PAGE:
|Bid||0.00 x 0|
|Ask||0.00 x 0|
|Day's Range||5.35 - 5.48|
|52 Week Range||4.22 - 12.67|
|Beta (5Y Monthly)||1.06|
|PE Ratio (TTM)||N/A|
|Forward Dividend & Yield||N/A (N/A)|
|Ex-Dividend Date||Jul 13, 2008|
|1y Target Est||7.00|
U.S. airlines and contractors faced a deadline of 5 p.m. on Friday to tap the federal government for up to $32 billion in payroll grants to help them ride out a dramatic drop in air travel demand due to the new coronavirus outbreak. The U.S. Treasury set that deadline for the airline sector to receive funds as soon as possible and to propose financial instruments such as warrants or equity options to compensate taxpayers for the money. Many Democrats and airline labor unions have urged U.S. Treasury Secretary Steven Mnuchin not to demand equity or warrants in return for the grants because they are meant to ensure carriers take the funds and pay workers until Sept. 30, by which time many hope travel demand will have started to recover.
Air France-KLM is in talks with banks to receive up to 6 billion euros ($6.5 billion) in loans guaranteed by the French and Dutch governments, as the airline group braces for a sustained coronavirus shutdown, sources told Reuters. The two states, which each own 14% of Air France-KLM, have paused a long-running boardroom feud to address the cash crunch, according to three people close to the discussions. Under the most likely scenario, Air France could get about 4 billion euros in French-guaranteed loans while KLM receives close to 2 billion backed by The Hague, two sources said.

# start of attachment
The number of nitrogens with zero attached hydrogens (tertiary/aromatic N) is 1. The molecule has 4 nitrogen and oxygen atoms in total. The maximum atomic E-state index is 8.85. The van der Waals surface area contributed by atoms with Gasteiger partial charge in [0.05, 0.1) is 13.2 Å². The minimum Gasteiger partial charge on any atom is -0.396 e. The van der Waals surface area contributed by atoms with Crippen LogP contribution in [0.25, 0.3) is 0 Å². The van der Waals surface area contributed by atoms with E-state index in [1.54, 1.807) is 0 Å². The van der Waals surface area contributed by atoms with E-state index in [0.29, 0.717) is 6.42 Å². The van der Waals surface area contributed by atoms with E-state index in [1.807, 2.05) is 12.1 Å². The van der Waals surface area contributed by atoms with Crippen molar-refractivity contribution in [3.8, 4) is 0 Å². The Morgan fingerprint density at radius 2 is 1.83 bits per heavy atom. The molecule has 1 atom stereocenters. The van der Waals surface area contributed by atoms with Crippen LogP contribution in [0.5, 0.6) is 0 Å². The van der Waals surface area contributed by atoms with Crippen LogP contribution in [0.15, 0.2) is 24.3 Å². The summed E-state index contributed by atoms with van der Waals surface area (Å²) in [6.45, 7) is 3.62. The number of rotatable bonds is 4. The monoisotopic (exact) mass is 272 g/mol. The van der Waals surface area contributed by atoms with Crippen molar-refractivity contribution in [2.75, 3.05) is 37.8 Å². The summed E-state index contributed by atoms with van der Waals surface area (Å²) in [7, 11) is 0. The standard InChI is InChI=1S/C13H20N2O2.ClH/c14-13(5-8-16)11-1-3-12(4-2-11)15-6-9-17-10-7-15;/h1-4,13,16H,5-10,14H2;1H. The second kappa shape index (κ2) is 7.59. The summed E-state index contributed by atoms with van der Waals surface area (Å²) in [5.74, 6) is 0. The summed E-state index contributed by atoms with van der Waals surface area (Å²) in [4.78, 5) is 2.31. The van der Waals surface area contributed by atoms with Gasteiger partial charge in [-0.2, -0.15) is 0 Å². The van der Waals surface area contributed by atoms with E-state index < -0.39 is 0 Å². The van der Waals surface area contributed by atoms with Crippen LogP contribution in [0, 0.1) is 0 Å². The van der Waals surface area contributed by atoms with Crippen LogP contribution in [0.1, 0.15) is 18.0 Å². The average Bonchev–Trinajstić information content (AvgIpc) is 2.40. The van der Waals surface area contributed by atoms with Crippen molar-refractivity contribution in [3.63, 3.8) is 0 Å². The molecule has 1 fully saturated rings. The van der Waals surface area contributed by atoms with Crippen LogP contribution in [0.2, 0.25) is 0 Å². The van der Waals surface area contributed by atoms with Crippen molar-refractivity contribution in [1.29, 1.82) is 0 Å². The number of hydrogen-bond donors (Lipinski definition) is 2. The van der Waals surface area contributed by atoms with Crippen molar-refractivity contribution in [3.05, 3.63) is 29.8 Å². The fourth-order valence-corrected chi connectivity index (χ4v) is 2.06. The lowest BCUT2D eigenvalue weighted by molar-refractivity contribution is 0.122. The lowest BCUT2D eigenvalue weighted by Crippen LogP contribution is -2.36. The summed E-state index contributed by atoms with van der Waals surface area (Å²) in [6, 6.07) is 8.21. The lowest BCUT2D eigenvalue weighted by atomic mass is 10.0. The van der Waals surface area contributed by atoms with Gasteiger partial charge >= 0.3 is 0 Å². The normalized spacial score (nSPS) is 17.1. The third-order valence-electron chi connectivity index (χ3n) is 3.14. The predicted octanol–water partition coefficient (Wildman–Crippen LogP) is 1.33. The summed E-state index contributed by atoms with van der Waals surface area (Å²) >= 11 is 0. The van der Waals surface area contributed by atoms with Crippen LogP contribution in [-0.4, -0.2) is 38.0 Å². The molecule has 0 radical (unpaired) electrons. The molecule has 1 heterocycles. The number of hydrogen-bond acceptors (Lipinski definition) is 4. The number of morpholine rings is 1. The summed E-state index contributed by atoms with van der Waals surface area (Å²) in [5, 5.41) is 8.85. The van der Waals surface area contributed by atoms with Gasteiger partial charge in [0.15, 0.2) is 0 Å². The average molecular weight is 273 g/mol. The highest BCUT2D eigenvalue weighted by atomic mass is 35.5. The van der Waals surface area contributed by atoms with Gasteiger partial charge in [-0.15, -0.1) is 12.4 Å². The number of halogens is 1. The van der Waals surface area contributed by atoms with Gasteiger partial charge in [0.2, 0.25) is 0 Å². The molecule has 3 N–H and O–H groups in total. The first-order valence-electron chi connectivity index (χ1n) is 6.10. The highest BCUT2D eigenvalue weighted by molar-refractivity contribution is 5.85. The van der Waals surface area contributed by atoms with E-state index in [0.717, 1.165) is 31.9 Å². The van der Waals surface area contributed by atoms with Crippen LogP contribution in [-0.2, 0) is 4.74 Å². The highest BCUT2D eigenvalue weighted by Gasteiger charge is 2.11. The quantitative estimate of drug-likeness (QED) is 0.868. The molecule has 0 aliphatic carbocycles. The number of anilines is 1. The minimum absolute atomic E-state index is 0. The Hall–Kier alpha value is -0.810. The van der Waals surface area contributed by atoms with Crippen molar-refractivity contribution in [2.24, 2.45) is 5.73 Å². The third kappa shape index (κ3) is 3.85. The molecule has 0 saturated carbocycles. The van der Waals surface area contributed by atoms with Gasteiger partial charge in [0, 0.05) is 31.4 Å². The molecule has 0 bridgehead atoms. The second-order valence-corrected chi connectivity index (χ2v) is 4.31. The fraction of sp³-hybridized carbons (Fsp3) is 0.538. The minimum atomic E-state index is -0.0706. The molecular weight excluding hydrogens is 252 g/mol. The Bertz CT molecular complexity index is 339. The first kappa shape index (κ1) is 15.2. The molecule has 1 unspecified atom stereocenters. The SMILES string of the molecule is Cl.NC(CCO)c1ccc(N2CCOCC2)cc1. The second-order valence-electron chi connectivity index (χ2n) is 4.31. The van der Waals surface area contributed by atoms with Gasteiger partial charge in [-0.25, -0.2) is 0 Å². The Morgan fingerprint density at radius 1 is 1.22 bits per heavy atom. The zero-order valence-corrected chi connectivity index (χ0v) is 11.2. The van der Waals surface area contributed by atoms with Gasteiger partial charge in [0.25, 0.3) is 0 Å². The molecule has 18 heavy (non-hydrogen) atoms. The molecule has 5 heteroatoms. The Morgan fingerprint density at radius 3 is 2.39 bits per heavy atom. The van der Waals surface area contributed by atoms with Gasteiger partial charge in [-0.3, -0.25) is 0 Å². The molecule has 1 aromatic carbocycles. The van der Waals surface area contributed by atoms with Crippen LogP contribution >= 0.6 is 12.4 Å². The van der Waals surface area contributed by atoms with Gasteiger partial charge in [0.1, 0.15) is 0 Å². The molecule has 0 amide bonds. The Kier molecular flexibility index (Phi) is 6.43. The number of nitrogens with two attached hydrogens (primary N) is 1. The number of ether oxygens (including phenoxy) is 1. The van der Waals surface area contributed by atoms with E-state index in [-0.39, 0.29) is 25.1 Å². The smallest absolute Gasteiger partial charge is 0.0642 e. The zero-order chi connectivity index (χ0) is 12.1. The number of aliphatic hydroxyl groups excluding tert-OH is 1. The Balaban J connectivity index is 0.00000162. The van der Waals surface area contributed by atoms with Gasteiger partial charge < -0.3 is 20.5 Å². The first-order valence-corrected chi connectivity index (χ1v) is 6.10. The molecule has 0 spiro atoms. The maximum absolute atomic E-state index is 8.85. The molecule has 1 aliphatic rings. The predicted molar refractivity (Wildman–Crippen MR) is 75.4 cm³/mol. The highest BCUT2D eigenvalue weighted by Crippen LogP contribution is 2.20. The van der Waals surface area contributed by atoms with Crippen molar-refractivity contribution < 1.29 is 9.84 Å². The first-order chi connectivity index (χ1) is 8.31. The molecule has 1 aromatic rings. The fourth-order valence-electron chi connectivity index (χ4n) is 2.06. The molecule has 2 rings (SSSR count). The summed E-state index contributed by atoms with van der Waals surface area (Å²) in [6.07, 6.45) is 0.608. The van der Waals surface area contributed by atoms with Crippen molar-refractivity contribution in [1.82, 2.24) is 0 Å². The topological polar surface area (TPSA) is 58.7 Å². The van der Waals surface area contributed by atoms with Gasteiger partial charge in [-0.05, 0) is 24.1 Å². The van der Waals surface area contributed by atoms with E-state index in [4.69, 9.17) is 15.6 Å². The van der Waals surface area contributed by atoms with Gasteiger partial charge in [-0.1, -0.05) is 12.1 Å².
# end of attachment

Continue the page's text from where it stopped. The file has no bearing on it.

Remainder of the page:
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(Bloomberg Opinion) -- In 2017, the British billionaire Richard Branson agreed to cut his stake in Virgin Atlantic Airways Ltd. to just 20% by selling one-third of the airline to Air France-KLM. In December, he had a change of heart about that 220 million-pound ($274 million) deal, and opted to keep his shareholding in the company he founded at 51%. America’s Delta Air Lines Inc. owns the other half. Branson has referred to the transatlantic carrier as “one of my children”. But with most of the Virgin Atlantic fleet now grounded because of the coronavirus restrictions, he probably wishes he’d taken Air France’s money. The company is now consuming cash at a rapid clip.To help alleviate a financial crunch, Virgin Atlantic is calling on Boris Johnson’s British government to provide 500 million pounds of government-backed loans and credit guarantees, so that credit card processors don’t hold onto its cash. Airbus SE and Rolls-Royce Holdings Plc, which respectively sold planes and engines to Virgin Atlantic, have also been lobbying the U.K. on Virgin Atlantic’s behalf, the Financial Times reported.It’s hard to fathom why Johnson would throw Virgin Atlantic a lifeline before its American and British Virgin Islands domiciled shareholders have reached deeper into their own pockets. Branson himself is worth $5.2 billion, according to the Bloomberg Billionaires Index.So far, the tycoon has injected $250 million into his various Virgin companies, of which more than $100 million has gone to the airline, according to Sky News. But that clearly isn’t enough. While Virgin Atlantic’s financial performance may have improved before the coronavirus hits, in total it lost more than $100 million during 2017 and 2018 — the two most recent years for which its accounts are available.That’s one reason its balance sheet is weaker than its European peers. Lease-adjusted net debt was five times higher than a comparable measure of earnings, according to the latest group accounts (which includes the travel operator Virgin Holidays). Air France-KLM — by no means the strongest airline financially — has net debt of 1.5 times the same earnings measure. While Virgin Atlantic had almost 500 million pounds of cash at the end of December 2018, much of that money came from customers paying for tickets long before they traveled. Its current liabilities far exceeded its current assets, which is a problem if customers start asking for their money back because they can’t fly.It’s hardly surprising that Airbus and Rolls-Royce are taking Branson’s side, but neither of them were under any obligation to sell aircraft and equipment to a financially stretched airline. Virgin Atlantic had 2.6 billion pounds of future capital commitments for things like planes and engines, according to the 2018 accounts, a pile it added to last summer by placing an order for 14 Airbus A330neos.The parent company, Virgin Travel Group Ltd, further extended itself by providing about 40 million pounds of funding to a regional U.K., airline Flybe Ltd, which subsequently went bust. Pandemics are a known risk when you’re running an airline, but nobody could anticipate a shock as widespread and potentially long-lasting as this. So some government assistance is probably justified — in view of the roughly 8,500 jobs at stake. However, the British government’s offer to cover 80% of the wages of furloughed workers is already pretty generous; Virgin Atlantic’s yearly wage bill is more than 300 million pounds.It’s harder to understand why a government should provide loans or guarantees to Virgin Atlantic, when its shareholders or commercial lenders don’t seem willing to — beyond what Branson has chipped in.In fairness, the other big shareholder, Delta, is also in a tight spot. It’s burning through about $50 million of cash a day and Standard & Poor’s, a credit rating agency, has downgraded its debt to junk. However, the U.S. airline successfully extended its credit lines and its government has promised $50 billion in assistance for the industry. Delta’s market value remains above $15 billion. If Branson is short of ready cash, there are other assets he could perhaps monetize, including a majority stake in space company Virgin Galactic Holdings Inc., whose market capitalization is a lofty $2.9 billion. If no more money is forthcoming from the owners, the British government should insist that Branson dilutes his ownership of Virgin Atlantic as originally planned; only this time by signing over the equity to taxpayers.This column does not necessarily reflect the opinion of Bloomberg LP and its owners.Chris Bryant is a Bloomberg Opinion columnist covering industrial companies. He previously worked for the Financial Times.For more articles like this, please visit us at bloomberg.com/opinionSubscribe now to stay ahead with the most trusted business news source.©2020 Bloomberg L.P.